BeauharnoisCanal - South of Valleyfield is the huge Beauharnois canal, where electricity for montreal comes from. Along the sides of the canal on both sides is a bike pah,, The only downside, the only safe river crossing is at beauharnois, not the two valleyfield briges. Aside from that, it's a big riverside bike path, and is away from cars. The valleyfield area is quite rich in bike paths, with rides along the canal, the old abandoned canal soulanges has a bike path, and there are some options on valleyfield island too. It is a good family ride here, bring picnic supplies because there are no deps on the south side, the north side has services, if you enter the town of Valleyfield. Did you know that more material was removed to build this canal than the panama canal? That's what they say.(link)
Well, that's it, many memorable rides, most of them top quality, all of them a great way to spend a sunday afternoon. Note that my usual "crack of " departure time isn't recommended!
If you received or gave a bike as a gift this christmas, take a few minutes to think about riding safely.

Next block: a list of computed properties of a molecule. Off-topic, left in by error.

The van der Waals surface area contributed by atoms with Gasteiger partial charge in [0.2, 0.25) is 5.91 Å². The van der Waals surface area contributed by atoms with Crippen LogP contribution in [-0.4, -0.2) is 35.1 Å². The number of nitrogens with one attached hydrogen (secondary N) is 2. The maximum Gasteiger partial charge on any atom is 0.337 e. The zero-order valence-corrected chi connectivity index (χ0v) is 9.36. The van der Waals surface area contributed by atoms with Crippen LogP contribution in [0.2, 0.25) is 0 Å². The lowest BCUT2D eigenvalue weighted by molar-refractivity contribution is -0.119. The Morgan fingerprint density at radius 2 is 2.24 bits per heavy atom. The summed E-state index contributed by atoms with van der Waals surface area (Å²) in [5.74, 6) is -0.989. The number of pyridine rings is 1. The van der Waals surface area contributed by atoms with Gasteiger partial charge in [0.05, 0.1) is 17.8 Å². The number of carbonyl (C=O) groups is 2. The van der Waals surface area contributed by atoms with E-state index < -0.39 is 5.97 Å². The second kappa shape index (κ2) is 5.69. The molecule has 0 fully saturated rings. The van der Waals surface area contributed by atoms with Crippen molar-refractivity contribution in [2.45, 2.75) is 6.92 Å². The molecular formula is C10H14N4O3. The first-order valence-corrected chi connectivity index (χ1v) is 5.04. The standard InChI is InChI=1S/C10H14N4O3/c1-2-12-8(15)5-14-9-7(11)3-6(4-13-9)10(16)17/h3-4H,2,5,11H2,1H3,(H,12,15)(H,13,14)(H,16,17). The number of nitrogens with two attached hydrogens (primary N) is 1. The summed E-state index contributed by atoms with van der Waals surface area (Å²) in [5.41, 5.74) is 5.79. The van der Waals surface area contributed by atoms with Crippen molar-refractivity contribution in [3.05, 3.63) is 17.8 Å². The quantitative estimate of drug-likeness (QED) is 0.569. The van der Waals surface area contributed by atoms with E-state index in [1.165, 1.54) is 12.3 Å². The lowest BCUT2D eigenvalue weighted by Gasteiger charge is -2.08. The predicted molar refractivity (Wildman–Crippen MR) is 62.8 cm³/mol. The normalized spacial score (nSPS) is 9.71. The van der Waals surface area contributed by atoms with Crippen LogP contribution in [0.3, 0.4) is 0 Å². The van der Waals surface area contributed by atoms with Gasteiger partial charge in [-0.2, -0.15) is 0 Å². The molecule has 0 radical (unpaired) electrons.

Too many people ride bikes like there are no rules. There are some rules, and for good reason. Accidents suck, can ruin a good bike, a good day, and lots of good skin and bones. Accidents can kill too, and that really ruins everyone's day.
Bikes can be a lot of fun, but don't forget to proceed with caution.
Some things to remember ...
Bikes are not toys, they are vehicles, just like cars and trucks.
You are a "driver" when you ride in the street.
Each year, thousands of children are seriously injured from bike, skates, and skateboard falls and crashes that could have been prevented.
Rules For Safe Biking
Ride a bike that is the right size for you.
Check that the wheels aren't loose and your brakes work before each ride.
Restrict cycling to sidewalks, paths and driveways until children show how well they can ride and observe basic rules of the road (usually around age 9).
STOP before riding out into traffic from a driveway, sidewalk, alley, or parking lot. Look left, right, and left again. When there's no traffic, enter roadway.
Ride on the right side of the road, with the flow of traffic.
Obey all stop signs and red lights. Children should walk, not ride, through busy intersections.
Look back and yield to traffic coming from behind before turning left at intersections.
Do not ride in the wrong direction on one way streets.
Use proper hand signals to indicate turns.
Ride single file.
Give the right of way to pedestrians.
Carry no passengers (except on approved baby seats).
Wear a helmet EVERY time you ride your bike, roller skate, roller blade or skateboard. Helmets should fit comfortably and not move around on the head. Only buy helmets that are SNELL and/or ANSI approved.